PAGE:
Back in 1894 Nathan breaks into Gwen’s stash of poultices. Well actually he just turns the key. That isn’t very secure then. Did he get the key off her at some point? I know you don’t have to show everything of screen, in fact some director’s make it part of their style, but when you mention how a character locks something away and the other accesses it so easily you have to indicate why. ‘Plot convenience’ isn’t enough. So he heats something deadly. Swallows it. The camera pans back slowly and we cut to Mr Payne stood by the fireplace of the vicarage as he heard Charlotte. He heard she was there and was just passing. He has a pineapple. She notes how odd it is to just be walking about with a pineapple.He says he heard it was good for expectant mothers although it maybe hogwash. WOAH SLOW DOWN 1) She’s still married you lotharo and 2) that’s quite needy 3) we get it, you’re the more balanced guy and the better option for her with you indulging in hearsay but also happy to dismiss it.

She thanks him saying she has kind neighbours as Mrs Denning lent her a dress, which he says becomes her, just as Harriet walks in the room. He excuses himself saying he must leave her rest. Harriet calls him Charlotte’s guardian angel. ‘ wouldn’t call him that’. Harriet suggests ‘A saviour, perhaps?’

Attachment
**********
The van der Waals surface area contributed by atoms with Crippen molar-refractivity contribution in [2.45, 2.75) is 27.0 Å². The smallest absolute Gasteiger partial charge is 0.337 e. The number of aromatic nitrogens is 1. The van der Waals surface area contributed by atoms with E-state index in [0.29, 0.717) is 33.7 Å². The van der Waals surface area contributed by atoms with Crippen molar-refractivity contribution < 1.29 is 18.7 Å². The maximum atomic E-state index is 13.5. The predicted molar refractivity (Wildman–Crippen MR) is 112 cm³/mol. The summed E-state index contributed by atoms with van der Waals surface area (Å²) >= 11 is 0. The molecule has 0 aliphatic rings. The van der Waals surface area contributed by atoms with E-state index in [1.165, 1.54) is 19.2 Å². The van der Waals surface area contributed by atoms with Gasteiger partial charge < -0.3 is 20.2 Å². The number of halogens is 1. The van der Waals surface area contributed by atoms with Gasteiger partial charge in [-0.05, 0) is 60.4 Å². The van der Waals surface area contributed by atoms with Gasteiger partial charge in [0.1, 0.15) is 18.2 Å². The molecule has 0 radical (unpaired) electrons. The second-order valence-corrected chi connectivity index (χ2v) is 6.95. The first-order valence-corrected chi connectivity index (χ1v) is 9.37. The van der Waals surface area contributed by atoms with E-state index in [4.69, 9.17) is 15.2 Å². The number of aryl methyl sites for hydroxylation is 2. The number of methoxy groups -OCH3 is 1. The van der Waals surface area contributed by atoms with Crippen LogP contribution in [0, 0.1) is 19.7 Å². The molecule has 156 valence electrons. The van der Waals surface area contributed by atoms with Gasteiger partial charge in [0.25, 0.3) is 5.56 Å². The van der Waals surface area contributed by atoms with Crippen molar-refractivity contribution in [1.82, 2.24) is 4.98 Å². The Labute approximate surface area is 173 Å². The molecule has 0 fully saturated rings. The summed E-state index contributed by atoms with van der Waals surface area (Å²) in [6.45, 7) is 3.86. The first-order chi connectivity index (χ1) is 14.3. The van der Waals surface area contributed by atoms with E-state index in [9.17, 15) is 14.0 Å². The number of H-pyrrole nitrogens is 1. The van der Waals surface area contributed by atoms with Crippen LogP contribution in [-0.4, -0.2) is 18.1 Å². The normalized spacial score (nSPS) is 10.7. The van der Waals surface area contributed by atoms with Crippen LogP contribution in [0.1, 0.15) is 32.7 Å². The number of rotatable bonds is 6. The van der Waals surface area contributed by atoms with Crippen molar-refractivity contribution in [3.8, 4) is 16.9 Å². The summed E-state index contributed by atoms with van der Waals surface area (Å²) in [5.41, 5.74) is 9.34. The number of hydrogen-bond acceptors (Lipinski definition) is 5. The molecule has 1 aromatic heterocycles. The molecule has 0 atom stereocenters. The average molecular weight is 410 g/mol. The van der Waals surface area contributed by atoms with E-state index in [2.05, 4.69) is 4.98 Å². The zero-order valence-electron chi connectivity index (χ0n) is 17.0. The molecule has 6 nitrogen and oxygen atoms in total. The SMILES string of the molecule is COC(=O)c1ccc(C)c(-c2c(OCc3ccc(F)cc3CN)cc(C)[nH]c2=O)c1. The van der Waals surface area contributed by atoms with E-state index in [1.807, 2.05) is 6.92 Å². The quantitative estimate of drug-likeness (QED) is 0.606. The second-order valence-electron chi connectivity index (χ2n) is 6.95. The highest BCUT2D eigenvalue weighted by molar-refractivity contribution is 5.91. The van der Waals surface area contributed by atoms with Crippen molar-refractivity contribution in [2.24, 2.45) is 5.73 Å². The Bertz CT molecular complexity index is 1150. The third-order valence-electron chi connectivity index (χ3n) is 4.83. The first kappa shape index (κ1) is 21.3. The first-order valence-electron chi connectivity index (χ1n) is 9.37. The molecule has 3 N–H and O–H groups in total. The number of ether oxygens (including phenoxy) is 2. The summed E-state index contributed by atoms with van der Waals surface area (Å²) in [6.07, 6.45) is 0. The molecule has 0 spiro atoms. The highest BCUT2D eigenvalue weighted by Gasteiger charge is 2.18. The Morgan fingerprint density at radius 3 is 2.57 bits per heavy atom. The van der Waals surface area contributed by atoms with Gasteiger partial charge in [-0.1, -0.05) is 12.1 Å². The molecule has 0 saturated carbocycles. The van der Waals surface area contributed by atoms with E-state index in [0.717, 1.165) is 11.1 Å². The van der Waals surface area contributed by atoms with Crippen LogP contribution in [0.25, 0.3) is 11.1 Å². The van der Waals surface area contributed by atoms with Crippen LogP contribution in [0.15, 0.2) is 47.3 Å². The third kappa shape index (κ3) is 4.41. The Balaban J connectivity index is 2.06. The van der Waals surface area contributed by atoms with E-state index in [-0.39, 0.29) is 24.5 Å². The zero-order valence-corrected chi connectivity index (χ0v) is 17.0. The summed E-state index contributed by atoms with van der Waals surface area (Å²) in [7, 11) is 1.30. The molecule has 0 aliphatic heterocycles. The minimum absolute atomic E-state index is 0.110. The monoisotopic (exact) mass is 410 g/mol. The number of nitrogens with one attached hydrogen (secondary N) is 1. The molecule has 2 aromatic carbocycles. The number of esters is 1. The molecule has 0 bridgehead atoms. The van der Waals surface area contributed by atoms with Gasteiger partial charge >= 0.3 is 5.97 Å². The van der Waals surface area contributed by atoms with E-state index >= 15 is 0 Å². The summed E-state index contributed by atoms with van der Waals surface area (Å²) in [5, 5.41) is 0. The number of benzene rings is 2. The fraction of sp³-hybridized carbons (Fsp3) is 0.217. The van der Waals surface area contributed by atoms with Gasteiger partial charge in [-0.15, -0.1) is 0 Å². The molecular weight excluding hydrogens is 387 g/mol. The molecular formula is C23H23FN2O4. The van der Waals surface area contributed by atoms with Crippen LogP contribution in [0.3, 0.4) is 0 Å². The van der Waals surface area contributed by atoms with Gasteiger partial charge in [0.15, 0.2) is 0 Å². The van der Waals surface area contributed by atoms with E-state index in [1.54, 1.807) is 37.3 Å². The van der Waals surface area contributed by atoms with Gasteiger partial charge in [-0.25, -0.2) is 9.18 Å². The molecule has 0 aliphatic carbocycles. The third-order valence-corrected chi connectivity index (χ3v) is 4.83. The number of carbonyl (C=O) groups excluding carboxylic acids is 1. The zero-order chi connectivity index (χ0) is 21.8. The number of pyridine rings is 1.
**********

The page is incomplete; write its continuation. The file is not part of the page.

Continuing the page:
We cut to Nathan swaying back and forth before the fire in the study. the ‘do not cross the hayfield’ song from a previous episode plays. He is delusional and calling himself ‘one of them, a lost soul’. He hears Gabriel’s voice beckon him saying he is going to sail his boat.

Nathan goes down to the lake and relives the day Gabriel drowned. Gabriel was poking the boat further on using a long stick and leaning out over the pond/lake. (It might be missing the point of his costume in this episode but as Nathan is in an undershirt and suspenders he looks like he is from a tribute band for Mumord and Sons.) Of course he doesn’t save him and we see Gabriel’s ghost looking up at him from the pond’s jetty.

He returns to the house distraught and does a ‘I’m in distress/deep remorse’ pose of agony. Then he hears Lara’s voice speaking to Lottie. He chases her up the stairs and she keeps turning corners so we narrowly miss her. He gets to the end room and sees Gabriel stood there. Nathan is glad to see him and beckons the boy to him. Gabriel doesn’t move. Nathan asks if ‘she’ is here but Gabriel says he is on his own. (Was the actor told to speak in a monotone or does that come naturally – it’s not good and its unbelievably distracting in this pivotal scene. Also his ‘ghost status’ seems to be informed by having some wet/recently dried hair). He tells the boy he has been looking for him. ‘I’ve been hiding’ the boy replies. Nathan asks if he didn’t want to see him to which his son replies ‘you didn’t want to see me’. Well that’s realistic kid dialogue so well done on that.

Again Nathan, now in front of his son, says he would give anything. Gabriel tells him ‘stay with me, Daddy. Look after me.’ ‘How’ asks Nathan. ‘You know how’ answers the boy…. oh my goodness this is far too realistic children’s dialogue. Nathan blinks and the ghost is gone.